As California enters the fourth year of a crippling drought, Peter Douglas of the state’s Institute of Technology and his colleagues publish a study pinpointing the devastating effects of climate change on ancient Maya civilization, despite attempts to adapt to it. “The research makes clear that the ancient Maya were not passive victims of climate change — they adapted in response to drought, but it only worked up to a point,” Douglas said.

Researchers found that markers of historic droughts in Central America match the patterns of disruption to Maya society during centuries of hardship. The new information provides answers to longstanding questions about the role climate change played in Maya cultural collapse between 800 and 950 A.D., but it also highlights the importance of taking a long-term perspective in adapting to future climate change, especially considering predictions of very severe climate impacts in the latter part of this century and beyond, as Douglas pointed out.

“Our work demonstrates that the southern Maya lowlands experienced a more severe drought compared to the north,” said Mark Pagani, a Yale University professor of geology and geophysics and co-author of the study, published April 20 in the Proceedings of the National Academy of Sciences.

“The south was the center of the Maya population, and their capacity to adapt was limited,” Pagani explained. “The north was already accustomed to fairly dry conditions and did much better. There was actual expansion there after the collapse, but the southern cities never recovered.”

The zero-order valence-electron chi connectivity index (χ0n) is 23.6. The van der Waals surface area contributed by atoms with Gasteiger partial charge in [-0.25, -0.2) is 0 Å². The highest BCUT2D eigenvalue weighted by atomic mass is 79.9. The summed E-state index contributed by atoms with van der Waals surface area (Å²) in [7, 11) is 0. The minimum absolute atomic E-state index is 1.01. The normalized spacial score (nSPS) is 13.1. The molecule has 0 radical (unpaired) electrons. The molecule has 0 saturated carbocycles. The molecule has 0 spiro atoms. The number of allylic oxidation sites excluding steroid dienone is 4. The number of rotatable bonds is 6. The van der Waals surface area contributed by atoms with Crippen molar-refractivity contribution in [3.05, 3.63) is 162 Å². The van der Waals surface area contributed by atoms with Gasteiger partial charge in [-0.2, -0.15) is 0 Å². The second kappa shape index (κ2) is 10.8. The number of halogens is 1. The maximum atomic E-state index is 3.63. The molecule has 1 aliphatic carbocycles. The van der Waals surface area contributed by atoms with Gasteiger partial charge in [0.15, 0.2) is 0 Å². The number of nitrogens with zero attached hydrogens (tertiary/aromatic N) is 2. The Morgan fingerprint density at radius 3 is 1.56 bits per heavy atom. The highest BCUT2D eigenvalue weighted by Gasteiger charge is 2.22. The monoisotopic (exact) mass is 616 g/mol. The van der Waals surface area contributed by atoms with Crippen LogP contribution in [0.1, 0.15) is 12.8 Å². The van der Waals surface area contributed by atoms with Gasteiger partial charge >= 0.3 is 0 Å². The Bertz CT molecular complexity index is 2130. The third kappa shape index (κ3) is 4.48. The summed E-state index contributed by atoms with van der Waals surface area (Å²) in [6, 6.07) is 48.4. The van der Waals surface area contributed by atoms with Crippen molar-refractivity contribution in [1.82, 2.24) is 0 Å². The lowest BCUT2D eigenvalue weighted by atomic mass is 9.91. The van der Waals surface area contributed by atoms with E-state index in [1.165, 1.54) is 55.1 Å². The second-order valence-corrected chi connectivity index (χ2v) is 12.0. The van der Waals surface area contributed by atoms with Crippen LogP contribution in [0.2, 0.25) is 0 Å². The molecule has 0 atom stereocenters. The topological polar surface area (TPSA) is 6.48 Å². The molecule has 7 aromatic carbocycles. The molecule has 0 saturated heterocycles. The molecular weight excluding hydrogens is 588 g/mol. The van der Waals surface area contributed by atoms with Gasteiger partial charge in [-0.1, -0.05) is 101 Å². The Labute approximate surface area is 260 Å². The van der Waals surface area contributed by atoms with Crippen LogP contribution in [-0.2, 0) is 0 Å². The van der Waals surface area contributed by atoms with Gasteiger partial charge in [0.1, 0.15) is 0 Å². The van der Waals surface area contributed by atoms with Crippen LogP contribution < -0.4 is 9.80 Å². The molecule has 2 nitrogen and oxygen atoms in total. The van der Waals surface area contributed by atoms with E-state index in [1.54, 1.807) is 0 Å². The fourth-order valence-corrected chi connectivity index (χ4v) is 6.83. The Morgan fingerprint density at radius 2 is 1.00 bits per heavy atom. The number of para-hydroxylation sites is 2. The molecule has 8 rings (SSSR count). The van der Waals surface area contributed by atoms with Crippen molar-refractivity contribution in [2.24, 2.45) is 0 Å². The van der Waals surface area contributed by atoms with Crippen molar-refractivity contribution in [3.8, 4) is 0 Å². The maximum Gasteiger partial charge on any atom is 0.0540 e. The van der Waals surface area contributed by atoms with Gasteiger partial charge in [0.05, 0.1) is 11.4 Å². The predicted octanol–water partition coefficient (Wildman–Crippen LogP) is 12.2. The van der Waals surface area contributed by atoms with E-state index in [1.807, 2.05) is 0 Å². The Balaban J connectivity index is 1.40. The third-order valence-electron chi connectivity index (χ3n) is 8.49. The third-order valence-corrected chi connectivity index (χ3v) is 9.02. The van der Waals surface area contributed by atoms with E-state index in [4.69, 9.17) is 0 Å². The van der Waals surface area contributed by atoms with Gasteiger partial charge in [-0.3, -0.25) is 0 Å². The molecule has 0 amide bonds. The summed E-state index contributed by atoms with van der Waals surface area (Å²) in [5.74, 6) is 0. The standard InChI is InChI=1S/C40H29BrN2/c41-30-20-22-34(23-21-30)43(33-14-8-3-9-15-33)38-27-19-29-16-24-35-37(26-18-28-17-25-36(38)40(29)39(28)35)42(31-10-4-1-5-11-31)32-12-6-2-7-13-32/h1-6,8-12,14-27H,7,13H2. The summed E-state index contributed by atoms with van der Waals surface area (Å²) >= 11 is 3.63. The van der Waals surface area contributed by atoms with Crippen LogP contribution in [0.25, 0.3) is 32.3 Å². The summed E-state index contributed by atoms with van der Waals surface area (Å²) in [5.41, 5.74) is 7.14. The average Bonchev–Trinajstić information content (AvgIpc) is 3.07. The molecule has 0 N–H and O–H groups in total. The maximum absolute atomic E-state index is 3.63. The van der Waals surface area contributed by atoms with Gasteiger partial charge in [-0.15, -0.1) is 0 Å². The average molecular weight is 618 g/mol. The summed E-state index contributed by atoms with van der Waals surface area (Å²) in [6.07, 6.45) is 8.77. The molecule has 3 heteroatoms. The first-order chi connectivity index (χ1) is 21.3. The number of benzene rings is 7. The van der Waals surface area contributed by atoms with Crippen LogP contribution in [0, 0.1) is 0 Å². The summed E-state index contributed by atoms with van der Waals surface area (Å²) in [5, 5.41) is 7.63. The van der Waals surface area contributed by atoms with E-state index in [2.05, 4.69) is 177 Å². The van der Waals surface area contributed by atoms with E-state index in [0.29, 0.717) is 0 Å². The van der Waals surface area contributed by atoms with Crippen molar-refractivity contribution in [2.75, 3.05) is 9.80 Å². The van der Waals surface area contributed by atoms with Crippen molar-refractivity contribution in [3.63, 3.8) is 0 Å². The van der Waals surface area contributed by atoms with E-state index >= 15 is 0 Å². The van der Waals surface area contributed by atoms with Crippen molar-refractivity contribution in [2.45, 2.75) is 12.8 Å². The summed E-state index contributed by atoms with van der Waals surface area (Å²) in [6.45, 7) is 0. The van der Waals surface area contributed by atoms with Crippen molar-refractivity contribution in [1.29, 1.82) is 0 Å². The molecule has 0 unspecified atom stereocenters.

Indeed, evidence of Maya resilience and efforts to adapt to climate change also emerged in the research. The team argues that a change in maize production during an earlier period of drought allowed populations to continue to grow. The dominant agricultural technique shifted from swidden — a method of clearing land by slashing and burning — to a more intensive and concentrated system of crop production.

The research team looked at hydrogen and carbon isotopes in leaf waxes from two lake sediment cores in Mexico’s northern Yucatan region and in Guatemala. The hydrogen isotopes enabled the team to study drought and precipitation amounts, while the carbon isotope signatures provided insights into agricultural methods.

Other authors of the study are Marcello Canuto of Tulane University, Mark Brenner and Jason Curtis of the University of Florida, David Hodell of Cambridge University, and Timothy Eglinton of Woods Hole Oceanographic Institution and ETH Zurich.